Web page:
Do headphones hurt your ears? We will teach you how to improve the comfort and fit of your headphones.
It’s every audiophile’s fantasy: to be able to wear headphones and listen to their favorite tracks for hours on end. No red-hot itchy ears and no head pain — that’s the dream!
But how can you turn this dream to reality?
Thankfully, there are many ways to ease the frustrating problem of uncomfortable headphones. If you are one of those who struggle daily with headphones hurting their ears, worry no more! Ear salvation is now on the way.
In this guide, we listed down different scenarios that the headphones could be hurting your ears and provided tips to solve these problems. Let’s dive in!
“Headphones Are Too Tight”
This problem involves over-ear and on-ear headphones. If you feel like your headphones are ‘too tight’, it’s because of your headphones’ strong clamping force.
The clamping force enables your headphones to cling to your head and stop them from falling off.
This is an important factor in securing your headphones in place. Yet, too much of it can result to extreme discomfort due to the excess tension it causes on your head. This pressure, when built-up due to prolonged use, may cause external compression headaches.
Stretch them out
If your headphones are too tight, the best way to deal with this is to stretch them out. To do this, follow these steps:
- Look for a sturdy thing that you can use to break-in your headphones. This can be a stack of books, a box, or anything stable and wide enough. Try finding something that’s about or a little wider than your head.
- Carefully stretch your headphones and pull the right and left ear cups away from each other.
- Let them rest in that position for about 24 – 48 hours. The thicker and stiffer the headband is, the longer setting will be.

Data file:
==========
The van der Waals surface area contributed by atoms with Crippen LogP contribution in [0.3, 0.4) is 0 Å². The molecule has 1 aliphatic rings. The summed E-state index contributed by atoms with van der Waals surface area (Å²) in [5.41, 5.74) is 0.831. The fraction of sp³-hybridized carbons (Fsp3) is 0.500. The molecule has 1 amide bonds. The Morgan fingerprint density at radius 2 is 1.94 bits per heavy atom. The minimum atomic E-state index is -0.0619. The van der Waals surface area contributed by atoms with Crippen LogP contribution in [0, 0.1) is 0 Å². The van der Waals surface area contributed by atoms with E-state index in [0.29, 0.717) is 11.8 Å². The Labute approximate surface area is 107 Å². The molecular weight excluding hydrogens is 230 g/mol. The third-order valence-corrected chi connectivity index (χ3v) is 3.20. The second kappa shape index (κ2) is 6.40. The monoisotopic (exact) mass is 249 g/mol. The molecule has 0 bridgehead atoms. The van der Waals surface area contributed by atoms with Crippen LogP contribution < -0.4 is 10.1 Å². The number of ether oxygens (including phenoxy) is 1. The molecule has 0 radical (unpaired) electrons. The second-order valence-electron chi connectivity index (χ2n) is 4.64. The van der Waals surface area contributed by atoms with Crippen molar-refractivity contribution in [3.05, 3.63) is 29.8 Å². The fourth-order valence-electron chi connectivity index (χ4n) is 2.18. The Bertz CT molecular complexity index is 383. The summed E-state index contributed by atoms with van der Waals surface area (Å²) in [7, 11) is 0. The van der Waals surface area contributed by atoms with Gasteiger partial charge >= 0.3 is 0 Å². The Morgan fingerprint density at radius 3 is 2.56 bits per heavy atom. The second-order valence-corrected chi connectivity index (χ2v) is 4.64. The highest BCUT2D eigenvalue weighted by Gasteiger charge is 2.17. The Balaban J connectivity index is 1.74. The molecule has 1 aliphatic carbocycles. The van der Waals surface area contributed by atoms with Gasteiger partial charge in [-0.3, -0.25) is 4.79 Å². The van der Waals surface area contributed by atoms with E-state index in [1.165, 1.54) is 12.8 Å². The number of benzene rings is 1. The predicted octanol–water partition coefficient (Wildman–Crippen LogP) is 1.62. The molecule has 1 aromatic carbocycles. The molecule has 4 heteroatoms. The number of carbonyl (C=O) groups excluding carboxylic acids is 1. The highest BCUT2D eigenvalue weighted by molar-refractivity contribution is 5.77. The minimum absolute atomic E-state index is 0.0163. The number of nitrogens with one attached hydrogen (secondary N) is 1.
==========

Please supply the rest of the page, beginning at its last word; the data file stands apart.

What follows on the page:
- If the headphones still feel tight, you can either repeat the same process above or you can look for a wider device where you can further stretch your headphones.
Alternatively, you may also try stretching your headphones with zip ties. Find out more about this method by watching this youtube video.
“Headphones Hurt My Ears”
A great way to find a good quality product is to look at customer reviews. However, reviews aren’t accurate when it comes to comfortability and fit.
You may have encountered reviews saying that the headphones model is too uncomfortable. While another swears by its comfortability. Technically, both of them are telling the truth.
Here’s a quick discussion why:
All ears are unique
However, it is an undeniable fact that the size and shape of people’s heads and ears vary greatly from one another. Research has even shown that each person’s ears are actually more unique than fingerprints.
Since all human ears and heads are unique, the standard sizing doesn’t necessarily work at all times.
People whose ear and head size markedly diverge from the prevailing average size will definitely experience varying levels of discomfort when wearing one-size-fits-all headphones.
However, having different sized ears or heads shouldn’t stop you from enjoying your headphones. To address this, follow these steps:
Find the right fit
To find the right fit, nothing beats trying the headphones personally.
As much as possible, make sure to try the headphones on instead of simply browsing online. Check for their fit, how they feel, and if you think you’d be willing to wear them for long hours.
See headphones’ adjustability
Manufacturers tried to address this issue by including adjustable parts on their headphones. Make sure to try adjusting your headphones bit by bit to see how the fit and comfortability changes.
Below are some adjustable features that can help enhance the headphones’ comfortability:
- Earcup rotation – Rotating ear cups enhance the headphones’ comfortability by giving the users enough elbow room to adjust the ear cups according to the unique contours of their faces.
- Headband adjustment – Adjustable headbands usually refer to sliding hinges that elongate the headbands so users can position the headphones according to their head shape.
- Replaceable parts – Replaceable headphone parts include the headband, headband padding, ear pads, and sliders. Headphones with replaceable parts allow users to easily customize their headphones according to their preferences. So if the adjustable headband and ear cup rotation isn’t fixing the issue, it might be good to invest in some replacement parts.
Wear your headphones properly
Sometimes the problem simply lies on how you wear your headphones.
If you want to learn how to properly wear your headphones, you can check out this in-depth guide.
“Headphones Hurt the Top of My Head”
There are various reasons why you may feel sore at the top of your head when wearing headphones. Two of these are: